[21-MAR-22] We are comparing the Telemetry Control Box to the Octal Data Receiver. Nathan writes, "I'm still working on what went wrong with the coaxial combiner, but I was able to get some reception readings that are consistent with past ones so I went ahead and compared the two receptions. I began by only connecting one antenna and comparing reception on different types of transmitters. My results are as follows: For the Faraday canopy test transmitter that is taped onto the end of a stick, I got 75% reception using the ODR as well as the TCB while moving the transmitter to various places in the canopy. Using the rat transmitter, I got 85% reception on both receivers. Similarly, I got 85% reception on both receivers using the pup transmitter with a worse antenna and 90% reception on both receivers using the pup transmitter with the better antenna. None of the transmitters gave different amounts of reception on one receiver than the other. To confirm this, I did another experiment where I moved around each of the transmitters individually while the coaxial combiner output was sent to a T-junction that split to both receivers. This way I could see how much reception I am getting from both receivers at the same time. I never encountered a situation in which I was getting reception on one receiver and not on the other."

Here we see that, by splitting the antenna signal and sharing between the two receivers, we can watch the reception lights provided by both receivers to see if they are synchronous. We find they are: reception by the ODR implies and is implied by reception by the TCB, even though the ODR and TCB do not use the same detection method. The ODR uses a hetrodyning receiver with active demodulator. The TCB uses a direct, narrow-band amplifier with split-capacitor crystal radio.

[27-JUL-22] The Display Panel (A3042DB-A) printed circuit board A304201A is almost ready for fabrication. We begin work on the Passive Feedthrough (A3042PF-A16) printed circuit board A304202A. We will be using an ALT Base Board (A3038BB-D), but we will remove its antennas and we will program the board with firmware P3042BB that re-assigns detector control bus lines DC5 and DC6 for use by the display panel through the flex connector at the end of the detector module daisy chain. We will likewise re-program the A3038DM-C detector modules with firmware A3042DM so that they turn on their lights with DMRST and have no HIDE function, which we don't need inside the TCB box.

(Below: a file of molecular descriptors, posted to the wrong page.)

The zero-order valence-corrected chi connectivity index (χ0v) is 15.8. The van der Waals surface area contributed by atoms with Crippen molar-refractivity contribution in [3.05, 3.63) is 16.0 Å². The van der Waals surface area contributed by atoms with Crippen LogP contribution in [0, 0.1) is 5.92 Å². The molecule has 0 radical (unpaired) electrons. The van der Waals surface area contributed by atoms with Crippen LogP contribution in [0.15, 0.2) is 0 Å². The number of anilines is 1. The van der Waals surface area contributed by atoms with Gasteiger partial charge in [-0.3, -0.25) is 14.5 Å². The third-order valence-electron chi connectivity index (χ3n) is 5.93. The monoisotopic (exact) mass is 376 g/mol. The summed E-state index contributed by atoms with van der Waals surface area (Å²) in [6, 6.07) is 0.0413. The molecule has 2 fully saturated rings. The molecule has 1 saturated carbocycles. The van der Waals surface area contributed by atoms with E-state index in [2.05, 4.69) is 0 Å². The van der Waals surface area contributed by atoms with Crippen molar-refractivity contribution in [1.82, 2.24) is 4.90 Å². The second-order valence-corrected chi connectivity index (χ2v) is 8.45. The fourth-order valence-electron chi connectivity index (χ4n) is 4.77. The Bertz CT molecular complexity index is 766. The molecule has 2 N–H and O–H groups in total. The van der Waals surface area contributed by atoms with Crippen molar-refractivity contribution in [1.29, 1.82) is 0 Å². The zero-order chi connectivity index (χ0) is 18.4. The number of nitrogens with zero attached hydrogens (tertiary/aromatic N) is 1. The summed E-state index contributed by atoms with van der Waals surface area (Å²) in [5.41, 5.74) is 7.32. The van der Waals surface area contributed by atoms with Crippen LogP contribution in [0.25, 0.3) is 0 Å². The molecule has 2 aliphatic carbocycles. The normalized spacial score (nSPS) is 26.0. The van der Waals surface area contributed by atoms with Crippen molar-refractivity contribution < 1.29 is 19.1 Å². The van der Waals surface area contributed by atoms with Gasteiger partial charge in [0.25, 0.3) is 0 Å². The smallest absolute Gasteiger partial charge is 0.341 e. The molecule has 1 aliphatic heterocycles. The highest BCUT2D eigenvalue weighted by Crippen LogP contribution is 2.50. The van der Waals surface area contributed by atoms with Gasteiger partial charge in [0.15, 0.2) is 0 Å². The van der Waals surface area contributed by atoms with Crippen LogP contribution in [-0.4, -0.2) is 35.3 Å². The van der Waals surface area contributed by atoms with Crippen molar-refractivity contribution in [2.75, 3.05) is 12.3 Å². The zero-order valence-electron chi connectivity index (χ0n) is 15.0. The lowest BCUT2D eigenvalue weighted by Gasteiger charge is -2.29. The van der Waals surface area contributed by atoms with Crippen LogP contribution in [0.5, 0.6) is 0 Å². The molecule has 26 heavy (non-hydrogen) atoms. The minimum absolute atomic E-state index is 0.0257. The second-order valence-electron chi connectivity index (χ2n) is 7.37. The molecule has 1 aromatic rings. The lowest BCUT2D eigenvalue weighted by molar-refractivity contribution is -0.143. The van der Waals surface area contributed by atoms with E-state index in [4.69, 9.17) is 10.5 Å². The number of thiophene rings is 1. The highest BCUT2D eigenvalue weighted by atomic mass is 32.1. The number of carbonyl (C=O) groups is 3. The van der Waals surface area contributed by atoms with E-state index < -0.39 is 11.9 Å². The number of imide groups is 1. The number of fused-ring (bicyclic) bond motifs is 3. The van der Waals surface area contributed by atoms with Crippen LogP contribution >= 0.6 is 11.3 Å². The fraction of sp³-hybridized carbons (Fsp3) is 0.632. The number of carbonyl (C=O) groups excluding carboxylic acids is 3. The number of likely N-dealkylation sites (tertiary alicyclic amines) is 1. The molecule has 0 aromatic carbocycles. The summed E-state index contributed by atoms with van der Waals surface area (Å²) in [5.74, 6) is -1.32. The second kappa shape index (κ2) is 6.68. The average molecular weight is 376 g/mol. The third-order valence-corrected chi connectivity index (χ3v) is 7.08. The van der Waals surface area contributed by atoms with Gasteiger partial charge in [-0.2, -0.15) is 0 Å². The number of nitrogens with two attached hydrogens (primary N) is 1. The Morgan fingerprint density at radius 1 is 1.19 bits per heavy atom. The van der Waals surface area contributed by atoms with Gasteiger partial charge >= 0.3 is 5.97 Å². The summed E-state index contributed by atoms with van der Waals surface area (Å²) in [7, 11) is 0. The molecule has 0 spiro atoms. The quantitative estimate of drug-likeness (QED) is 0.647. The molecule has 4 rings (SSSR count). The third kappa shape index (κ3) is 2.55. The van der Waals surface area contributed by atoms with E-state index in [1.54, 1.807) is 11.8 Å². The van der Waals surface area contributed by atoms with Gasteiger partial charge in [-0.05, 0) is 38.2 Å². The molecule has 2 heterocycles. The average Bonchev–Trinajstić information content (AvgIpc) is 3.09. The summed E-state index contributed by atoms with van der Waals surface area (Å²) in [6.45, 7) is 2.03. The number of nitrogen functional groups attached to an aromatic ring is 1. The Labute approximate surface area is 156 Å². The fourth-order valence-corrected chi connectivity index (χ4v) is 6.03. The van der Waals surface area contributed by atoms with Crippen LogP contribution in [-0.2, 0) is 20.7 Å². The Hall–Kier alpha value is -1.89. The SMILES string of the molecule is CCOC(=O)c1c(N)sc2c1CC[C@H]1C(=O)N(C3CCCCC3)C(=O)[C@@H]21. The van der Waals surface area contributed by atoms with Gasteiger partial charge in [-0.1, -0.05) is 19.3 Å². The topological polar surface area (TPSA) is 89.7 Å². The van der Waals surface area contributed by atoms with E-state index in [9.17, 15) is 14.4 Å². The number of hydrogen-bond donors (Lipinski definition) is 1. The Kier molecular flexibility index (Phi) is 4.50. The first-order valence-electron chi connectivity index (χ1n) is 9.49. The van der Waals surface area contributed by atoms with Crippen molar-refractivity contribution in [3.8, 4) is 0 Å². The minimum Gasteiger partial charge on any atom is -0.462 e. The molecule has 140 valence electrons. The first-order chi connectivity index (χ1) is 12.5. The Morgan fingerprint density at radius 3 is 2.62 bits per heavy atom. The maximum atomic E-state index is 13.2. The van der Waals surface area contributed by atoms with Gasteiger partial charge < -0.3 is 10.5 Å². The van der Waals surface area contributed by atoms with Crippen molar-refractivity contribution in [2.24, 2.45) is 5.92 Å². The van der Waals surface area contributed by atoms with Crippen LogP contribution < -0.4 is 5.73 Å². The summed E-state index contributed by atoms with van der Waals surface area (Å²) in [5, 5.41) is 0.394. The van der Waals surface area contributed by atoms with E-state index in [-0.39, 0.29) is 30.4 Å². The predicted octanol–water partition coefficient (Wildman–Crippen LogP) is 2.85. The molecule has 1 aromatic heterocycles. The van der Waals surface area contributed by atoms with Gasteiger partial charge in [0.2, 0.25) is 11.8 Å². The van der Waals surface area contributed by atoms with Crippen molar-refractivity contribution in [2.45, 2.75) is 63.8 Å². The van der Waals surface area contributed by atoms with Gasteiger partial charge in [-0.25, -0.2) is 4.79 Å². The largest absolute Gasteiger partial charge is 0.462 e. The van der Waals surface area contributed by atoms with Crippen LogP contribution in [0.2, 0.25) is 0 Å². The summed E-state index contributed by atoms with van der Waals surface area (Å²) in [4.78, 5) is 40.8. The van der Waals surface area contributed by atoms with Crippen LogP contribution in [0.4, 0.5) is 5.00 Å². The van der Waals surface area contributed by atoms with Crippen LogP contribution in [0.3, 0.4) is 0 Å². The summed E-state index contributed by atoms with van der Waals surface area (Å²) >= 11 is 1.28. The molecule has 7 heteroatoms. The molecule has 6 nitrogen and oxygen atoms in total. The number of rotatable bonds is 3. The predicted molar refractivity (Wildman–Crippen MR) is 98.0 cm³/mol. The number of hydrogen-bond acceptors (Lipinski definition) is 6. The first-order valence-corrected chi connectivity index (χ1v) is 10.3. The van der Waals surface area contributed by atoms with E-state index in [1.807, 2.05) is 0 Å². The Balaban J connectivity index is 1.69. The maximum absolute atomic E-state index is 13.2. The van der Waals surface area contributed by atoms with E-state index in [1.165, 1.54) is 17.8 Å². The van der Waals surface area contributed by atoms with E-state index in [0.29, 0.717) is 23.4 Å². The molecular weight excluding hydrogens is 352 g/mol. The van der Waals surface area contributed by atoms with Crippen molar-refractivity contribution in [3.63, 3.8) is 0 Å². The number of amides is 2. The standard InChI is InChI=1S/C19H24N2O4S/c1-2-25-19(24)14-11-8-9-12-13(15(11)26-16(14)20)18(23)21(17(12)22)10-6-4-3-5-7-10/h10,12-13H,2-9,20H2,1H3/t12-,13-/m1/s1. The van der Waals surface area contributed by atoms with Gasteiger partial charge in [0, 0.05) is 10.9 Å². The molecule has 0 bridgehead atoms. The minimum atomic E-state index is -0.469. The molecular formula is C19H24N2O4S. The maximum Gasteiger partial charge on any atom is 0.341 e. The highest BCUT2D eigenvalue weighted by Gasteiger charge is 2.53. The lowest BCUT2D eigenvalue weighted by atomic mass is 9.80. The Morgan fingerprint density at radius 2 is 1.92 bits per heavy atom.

The base board will use DC5 as a serial logic line. This leaves DC6 free for later use on the display panel. We still have TP1, TP2, TP3, and TP4 free for use with the trasmitting feedthrough. The base board logic will use DC5 to transmit eight-bit serial instructions. The first four bits will be an operation code 0-15. The next four bits will be an operand 0-15.

Opcode Operand Function
0 1 Force all signal lights to turn on (pressing SHOW).
0 0 Stop forcing signal lights to turn on (release SHOW).
1 1 Disable all signal lights (toggled by pressing HIDE).
1 0 Enable all signal lights (toggled by pressing HIDE).
3 n Flash white reception light n for 1 ms.
4 0 Turn off ethernet yellow light.
4 1 Turn on ethernet yellow light.
5 0 Turn off UPLOAD and EMPTY light.
5 1 Turn on UPLOAD, turn off EMPTY light.
5 2 Turn off UPLOAD, turn on EMPTY light.
5 3 Turn on UPLOAD and EMPTY light.
Table: Display Panel Instructions.

If we feel it helpful, we will allow DC6 to be used by the display panel to send information back to the base board logic. The transmitting feedthrough will need to receiver serial commands also, so as to select one of sixteen antennas and prepare them for power transmission. The switching of the power itself for command transmission to crystal radios we wil perform with a dedicated logic line that enables the chosen RF oscillator when it is asserted. We expect to use TP3 for serial selection of antenna and TP4 to turn on RF power. The transmitting feedthrough's logic will disable command transmission automatically after a short silence, perhaps as short as 10 ms.